By Hu Weijia (Global Times, 20 October 2019) – Indian dietary culture has kept its unique customs and traditions, some of which hinder its efforts in poverty relief.
India ranked 102 among 117 countries in the Global Hunger Index in 2019, behind such economies as Nepal, North Korea and Pakistan. Although India has emerged as one of the fastest-growing major economies in the world, many of its people still live in extreme poverty.
On Monday, economists Abhijit Banerjee, Esther Duflo and Michael Kremer won the Nobel Prize in Economics for their “experimental approach to alleviating global poverty.” Although this year’s Nobel Economics Prize set the Chinese internet abuzz, with some netizens airing strong dissatisfaction, Indian-American Banerjee has indeed made great contributions to anti-poverty programs.
We advise all Indian poverty relief officials to read Banerjee and Duflo’s book, Poor Economics, which will make people rethink the relationship between poverty and culture.
Visitors may find the food in India is very different from other parts of the world, due to the country’s generous use of herbs and spices. Some statistics show that Indian people may consume less meat than the global average. Vegetarianism has become more popular among Indian people, as the Bharatiya Janata Party-led government rolled out measures to cater to Hindu nationalists. In 2017, The Guardian newspaper reported that India’s government advised pregnant women to avoid meat and eggs to benefit the fetus.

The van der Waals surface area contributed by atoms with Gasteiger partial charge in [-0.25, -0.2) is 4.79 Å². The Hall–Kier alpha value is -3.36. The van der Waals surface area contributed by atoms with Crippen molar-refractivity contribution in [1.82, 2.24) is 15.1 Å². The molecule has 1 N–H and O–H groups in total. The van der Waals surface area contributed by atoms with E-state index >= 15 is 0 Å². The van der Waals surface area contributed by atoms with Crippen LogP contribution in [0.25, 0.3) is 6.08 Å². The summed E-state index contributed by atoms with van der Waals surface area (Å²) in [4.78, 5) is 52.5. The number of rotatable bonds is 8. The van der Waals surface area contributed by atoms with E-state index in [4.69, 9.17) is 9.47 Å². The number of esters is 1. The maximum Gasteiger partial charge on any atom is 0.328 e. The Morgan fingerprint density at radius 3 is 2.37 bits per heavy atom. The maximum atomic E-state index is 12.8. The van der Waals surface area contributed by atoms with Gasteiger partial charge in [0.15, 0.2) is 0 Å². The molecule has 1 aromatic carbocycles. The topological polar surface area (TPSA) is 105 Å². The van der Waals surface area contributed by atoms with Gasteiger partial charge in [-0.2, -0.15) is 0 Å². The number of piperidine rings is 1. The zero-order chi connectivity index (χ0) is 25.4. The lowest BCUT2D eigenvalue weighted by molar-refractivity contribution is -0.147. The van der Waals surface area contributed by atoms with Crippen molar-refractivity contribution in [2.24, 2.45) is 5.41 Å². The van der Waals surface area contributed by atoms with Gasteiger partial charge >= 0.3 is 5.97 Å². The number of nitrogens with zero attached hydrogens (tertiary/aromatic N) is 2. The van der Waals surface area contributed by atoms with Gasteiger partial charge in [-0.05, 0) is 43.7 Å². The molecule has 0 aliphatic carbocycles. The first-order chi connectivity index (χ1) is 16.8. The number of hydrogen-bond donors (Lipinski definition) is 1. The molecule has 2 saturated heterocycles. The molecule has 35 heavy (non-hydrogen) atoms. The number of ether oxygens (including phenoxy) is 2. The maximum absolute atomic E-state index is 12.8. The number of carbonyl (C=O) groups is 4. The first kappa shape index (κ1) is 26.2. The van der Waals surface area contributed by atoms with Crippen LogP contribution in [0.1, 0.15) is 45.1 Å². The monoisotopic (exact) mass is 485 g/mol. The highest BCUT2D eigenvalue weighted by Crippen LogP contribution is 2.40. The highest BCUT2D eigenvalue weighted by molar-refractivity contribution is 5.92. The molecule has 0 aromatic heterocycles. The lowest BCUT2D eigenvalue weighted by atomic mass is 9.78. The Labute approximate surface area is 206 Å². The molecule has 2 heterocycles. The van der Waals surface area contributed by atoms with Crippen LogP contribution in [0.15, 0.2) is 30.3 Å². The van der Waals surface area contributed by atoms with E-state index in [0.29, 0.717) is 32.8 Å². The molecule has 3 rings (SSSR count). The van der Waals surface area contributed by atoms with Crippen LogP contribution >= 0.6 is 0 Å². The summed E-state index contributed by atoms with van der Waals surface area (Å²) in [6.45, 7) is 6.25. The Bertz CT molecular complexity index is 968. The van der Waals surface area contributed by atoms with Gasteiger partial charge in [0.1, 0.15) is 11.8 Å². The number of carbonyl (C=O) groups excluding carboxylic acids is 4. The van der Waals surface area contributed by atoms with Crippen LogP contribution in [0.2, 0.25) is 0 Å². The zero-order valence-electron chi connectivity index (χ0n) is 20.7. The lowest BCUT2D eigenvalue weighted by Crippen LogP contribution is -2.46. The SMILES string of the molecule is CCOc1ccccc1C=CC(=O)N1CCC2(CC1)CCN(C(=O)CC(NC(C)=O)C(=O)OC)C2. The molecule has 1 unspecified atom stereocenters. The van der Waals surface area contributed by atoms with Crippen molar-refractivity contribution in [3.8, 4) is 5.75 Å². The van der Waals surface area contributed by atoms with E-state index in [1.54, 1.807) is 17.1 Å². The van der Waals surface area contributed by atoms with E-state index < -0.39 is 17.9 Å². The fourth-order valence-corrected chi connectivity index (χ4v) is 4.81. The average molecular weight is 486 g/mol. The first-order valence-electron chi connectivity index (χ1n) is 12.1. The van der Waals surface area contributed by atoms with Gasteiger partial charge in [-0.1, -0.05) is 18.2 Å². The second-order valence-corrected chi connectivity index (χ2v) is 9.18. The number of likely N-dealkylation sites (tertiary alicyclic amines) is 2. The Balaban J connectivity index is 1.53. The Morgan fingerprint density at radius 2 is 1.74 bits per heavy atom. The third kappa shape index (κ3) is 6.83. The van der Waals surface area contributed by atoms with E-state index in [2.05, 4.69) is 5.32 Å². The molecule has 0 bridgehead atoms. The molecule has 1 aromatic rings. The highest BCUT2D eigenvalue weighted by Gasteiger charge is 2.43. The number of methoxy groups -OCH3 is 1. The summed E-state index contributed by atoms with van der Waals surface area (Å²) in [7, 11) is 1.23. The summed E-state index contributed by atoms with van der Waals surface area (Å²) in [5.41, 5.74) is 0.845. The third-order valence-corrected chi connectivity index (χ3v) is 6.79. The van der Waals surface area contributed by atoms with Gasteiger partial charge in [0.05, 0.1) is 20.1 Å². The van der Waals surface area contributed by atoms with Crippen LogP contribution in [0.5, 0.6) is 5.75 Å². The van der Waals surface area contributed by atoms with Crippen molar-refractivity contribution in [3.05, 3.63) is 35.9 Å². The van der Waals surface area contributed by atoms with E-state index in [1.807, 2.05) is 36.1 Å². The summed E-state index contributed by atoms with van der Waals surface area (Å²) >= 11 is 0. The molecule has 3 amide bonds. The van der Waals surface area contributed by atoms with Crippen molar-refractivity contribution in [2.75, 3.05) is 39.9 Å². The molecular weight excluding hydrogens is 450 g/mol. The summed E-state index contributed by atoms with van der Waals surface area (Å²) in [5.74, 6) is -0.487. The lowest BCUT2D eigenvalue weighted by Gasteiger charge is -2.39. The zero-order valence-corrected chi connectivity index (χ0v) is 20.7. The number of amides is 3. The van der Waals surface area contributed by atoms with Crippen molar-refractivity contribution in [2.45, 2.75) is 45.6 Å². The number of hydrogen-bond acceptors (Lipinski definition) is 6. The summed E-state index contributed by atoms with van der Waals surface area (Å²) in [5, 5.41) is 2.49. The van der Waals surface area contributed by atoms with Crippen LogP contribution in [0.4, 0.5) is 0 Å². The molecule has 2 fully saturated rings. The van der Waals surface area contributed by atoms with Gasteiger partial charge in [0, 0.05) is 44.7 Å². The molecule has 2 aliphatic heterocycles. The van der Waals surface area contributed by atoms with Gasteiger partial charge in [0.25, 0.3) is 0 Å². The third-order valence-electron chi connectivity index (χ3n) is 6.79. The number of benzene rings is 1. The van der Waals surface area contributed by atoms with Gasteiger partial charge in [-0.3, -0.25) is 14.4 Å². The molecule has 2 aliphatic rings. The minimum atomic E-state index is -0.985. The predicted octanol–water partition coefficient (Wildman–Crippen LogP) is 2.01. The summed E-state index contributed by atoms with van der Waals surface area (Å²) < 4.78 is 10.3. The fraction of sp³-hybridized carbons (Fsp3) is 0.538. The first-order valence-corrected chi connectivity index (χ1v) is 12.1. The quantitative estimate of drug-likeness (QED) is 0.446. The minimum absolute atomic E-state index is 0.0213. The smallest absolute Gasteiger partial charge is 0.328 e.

Malnutrition is the predominant underlying risk factor for child deaths in India. The malnutrition challenge also poses an obstacle for manufacturing development. Some Indian workers appear to be young and vigorous, but sticking to vegetarianism leads to inefficient work.
Indian cuisine is deeply connected to its cultural and religious beliefs. It is not only a health issue but also a political one. On the one hand, the Indian government favors Hindu nationalism in its policies, and hopes it can consolidate the national consciousness with nationalistic measures. But on the other hand, the government is trying to break the shackles of old customs and traditions in Indian culture to promote industrialization and modernization. This may explain why there is an inherent contradiction in Indian economic policies.
India has long faced a serious hunger problem, and without solving it, India cannot become a modern industrial country. The pressure of hunger is prompting India to review its dietary culture and Hindu nationalism in the industrial age.
The author is a reporter with the Global Times. [email protected]